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RE: Pantry Shelves as a Guide

When one grows a large garden, one keeps a large pantry I guess. Harvest time is my one chance in the year to put away everything we need in the way of fruits and vegetables, nuts and meats and be done with it. If we eat salsa twice a week, it's evident I'm going to go through over a hundred pints of salsa in a year, so there's nothing unusual about canning up that much. I only have thirty six pints bottled so far, so have some catching up to do. ;-)

Last year I had put up about ten pints of pumpkin. Well, guess what? There was a national pumpkin shortage but that didn't stop me from making pies clear up until this spring. And all the more reason to put away foods because the reason there was a shortage is that it's all canned by one company now and all grown in one state. If that farm fails nobody has pumpkin, do they?

It also saves us from driving into town every whip-stitch to buy something I need saving gobs in fuel. If it's not perishable, I have it somewhere in my pantry. My DH has built me two pantries and I have a cupboard in my solarium for purchased canned goods. It all gets rotated, and it may as well set on my shelves as some warehouse shelves. It also allows me to purchase ahead when the prices are best. I seldom pay full price for anything that way.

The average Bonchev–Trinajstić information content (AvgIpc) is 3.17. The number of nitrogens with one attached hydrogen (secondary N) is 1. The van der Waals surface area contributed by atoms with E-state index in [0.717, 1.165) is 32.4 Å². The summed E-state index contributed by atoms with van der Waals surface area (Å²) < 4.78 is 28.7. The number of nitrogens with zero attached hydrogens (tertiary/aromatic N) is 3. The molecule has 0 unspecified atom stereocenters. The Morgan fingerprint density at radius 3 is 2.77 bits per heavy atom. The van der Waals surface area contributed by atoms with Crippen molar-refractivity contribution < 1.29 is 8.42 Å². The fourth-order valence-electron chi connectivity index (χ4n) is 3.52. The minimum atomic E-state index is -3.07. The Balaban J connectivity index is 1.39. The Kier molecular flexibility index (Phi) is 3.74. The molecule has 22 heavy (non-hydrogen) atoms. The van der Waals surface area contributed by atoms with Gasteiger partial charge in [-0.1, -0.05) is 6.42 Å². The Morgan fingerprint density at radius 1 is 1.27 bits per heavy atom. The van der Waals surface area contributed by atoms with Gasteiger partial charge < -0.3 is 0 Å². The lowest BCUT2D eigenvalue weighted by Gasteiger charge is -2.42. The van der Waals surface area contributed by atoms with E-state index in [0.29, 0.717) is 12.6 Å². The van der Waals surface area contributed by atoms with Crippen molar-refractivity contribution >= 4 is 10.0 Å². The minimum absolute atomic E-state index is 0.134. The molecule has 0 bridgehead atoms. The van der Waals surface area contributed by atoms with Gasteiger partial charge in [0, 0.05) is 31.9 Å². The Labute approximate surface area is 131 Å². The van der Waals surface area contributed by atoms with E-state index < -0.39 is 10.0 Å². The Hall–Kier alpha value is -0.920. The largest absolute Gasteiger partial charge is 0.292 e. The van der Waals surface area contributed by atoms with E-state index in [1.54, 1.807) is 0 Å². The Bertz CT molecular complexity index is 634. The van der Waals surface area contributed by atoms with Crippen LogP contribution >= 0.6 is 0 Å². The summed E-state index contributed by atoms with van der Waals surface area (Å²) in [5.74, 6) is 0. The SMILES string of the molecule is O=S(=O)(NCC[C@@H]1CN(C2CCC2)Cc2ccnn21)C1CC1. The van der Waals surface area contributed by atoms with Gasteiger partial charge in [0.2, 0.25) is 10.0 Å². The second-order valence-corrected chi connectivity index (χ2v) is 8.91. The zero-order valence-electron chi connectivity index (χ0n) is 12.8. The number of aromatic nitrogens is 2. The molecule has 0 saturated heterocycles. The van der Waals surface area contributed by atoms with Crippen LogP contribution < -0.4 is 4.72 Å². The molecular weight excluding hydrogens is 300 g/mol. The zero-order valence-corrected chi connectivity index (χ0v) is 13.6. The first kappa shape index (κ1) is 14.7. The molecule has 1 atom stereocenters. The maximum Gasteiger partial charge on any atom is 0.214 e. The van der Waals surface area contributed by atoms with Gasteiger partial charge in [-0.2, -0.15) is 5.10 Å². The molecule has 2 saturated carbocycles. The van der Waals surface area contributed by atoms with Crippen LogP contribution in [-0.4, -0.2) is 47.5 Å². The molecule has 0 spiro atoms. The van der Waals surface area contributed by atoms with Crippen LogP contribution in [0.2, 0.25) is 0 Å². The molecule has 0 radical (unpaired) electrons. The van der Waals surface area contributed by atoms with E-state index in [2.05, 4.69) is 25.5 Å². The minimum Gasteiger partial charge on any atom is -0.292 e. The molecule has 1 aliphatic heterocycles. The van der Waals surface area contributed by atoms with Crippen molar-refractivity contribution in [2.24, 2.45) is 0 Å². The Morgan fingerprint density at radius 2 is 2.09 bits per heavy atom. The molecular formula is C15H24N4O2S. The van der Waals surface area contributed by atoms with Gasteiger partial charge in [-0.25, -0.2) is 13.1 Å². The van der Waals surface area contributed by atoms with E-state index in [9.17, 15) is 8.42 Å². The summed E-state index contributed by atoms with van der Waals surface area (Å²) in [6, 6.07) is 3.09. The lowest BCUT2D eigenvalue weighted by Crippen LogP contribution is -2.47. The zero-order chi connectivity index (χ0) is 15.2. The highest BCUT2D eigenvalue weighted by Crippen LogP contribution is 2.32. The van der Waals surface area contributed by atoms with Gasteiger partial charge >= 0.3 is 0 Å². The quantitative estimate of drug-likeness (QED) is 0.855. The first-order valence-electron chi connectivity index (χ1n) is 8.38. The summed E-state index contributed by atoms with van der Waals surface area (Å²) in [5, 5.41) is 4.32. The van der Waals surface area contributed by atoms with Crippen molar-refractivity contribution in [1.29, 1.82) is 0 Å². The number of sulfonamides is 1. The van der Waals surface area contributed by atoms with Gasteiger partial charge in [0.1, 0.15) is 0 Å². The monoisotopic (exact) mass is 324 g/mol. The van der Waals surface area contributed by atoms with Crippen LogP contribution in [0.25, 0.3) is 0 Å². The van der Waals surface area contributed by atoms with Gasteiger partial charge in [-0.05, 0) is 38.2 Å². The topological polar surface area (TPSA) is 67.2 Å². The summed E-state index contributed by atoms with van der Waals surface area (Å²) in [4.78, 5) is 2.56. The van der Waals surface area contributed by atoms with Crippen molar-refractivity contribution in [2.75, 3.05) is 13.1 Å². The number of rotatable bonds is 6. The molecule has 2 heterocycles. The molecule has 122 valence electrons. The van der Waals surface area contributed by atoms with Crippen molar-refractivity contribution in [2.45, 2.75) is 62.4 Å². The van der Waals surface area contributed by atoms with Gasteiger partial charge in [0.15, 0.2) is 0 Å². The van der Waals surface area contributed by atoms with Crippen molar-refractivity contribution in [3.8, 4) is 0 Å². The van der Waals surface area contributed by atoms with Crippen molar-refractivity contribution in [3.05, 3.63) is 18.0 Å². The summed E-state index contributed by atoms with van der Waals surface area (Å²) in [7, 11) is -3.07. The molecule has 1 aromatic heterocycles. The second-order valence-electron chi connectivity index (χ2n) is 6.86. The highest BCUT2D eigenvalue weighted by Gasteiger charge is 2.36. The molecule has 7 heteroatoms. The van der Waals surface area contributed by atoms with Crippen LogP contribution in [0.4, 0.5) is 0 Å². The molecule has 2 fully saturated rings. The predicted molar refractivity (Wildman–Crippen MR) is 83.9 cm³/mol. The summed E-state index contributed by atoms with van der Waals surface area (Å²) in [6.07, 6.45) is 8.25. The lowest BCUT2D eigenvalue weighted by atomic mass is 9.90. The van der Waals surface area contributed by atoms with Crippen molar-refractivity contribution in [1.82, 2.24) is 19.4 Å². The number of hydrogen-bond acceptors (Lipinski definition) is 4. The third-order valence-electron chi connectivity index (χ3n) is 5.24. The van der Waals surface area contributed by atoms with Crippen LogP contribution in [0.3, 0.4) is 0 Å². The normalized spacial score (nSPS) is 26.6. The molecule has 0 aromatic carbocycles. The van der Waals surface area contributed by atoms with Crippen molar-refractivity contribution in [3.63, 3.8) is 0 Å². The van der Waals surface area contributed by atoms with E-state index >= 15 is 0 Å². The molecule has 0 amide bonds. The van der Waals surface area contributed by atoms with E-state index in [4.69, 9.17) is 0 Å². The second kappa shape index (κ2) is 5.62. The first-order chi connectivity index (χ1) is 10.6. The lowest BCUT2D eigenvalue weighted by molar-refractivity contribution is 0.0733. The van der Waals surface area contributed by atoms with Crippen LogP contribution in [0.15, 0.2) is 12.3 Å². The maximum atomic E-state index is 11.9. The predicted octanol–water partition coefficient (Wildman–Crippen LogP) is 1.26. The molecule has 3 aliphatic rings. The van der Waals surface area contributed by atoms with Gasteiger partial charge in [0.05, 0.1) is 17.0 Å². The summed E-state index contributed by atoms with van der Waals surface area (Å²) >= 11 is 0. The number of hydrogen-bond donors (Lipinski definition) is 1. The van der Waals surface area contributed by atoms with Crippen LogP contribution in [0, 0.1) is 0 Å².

Yes........at first my husband was incredulous. His family owned a slaughterhouse and meats were just across the drive from them. They also ran a grocery for while and food I suspect came home at the end of the day. And, I've lived in Europe where wonderful fishmongers, green grocers and butcher shops were all lined up in town and you popped into them on the way home. And, it was a hard sell to my SIL because of that and I got gently teased about being a survivalist. But now he knows what three foot snow looks like and impassible roads and living too far to walk to a store. I don't get teased anymore.

I don't tell him what to do where it's a household function he pretty much controls, and when it comes to food, he lets me be the decision maker. Works for us. If I need a pantry, I get one. LOL.


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RE: Pantry Shelves as a Guide

  • Posted by gmatx z6 TX Panhandle (My Page) on
    Sat, Sep 11, 10 at 18:36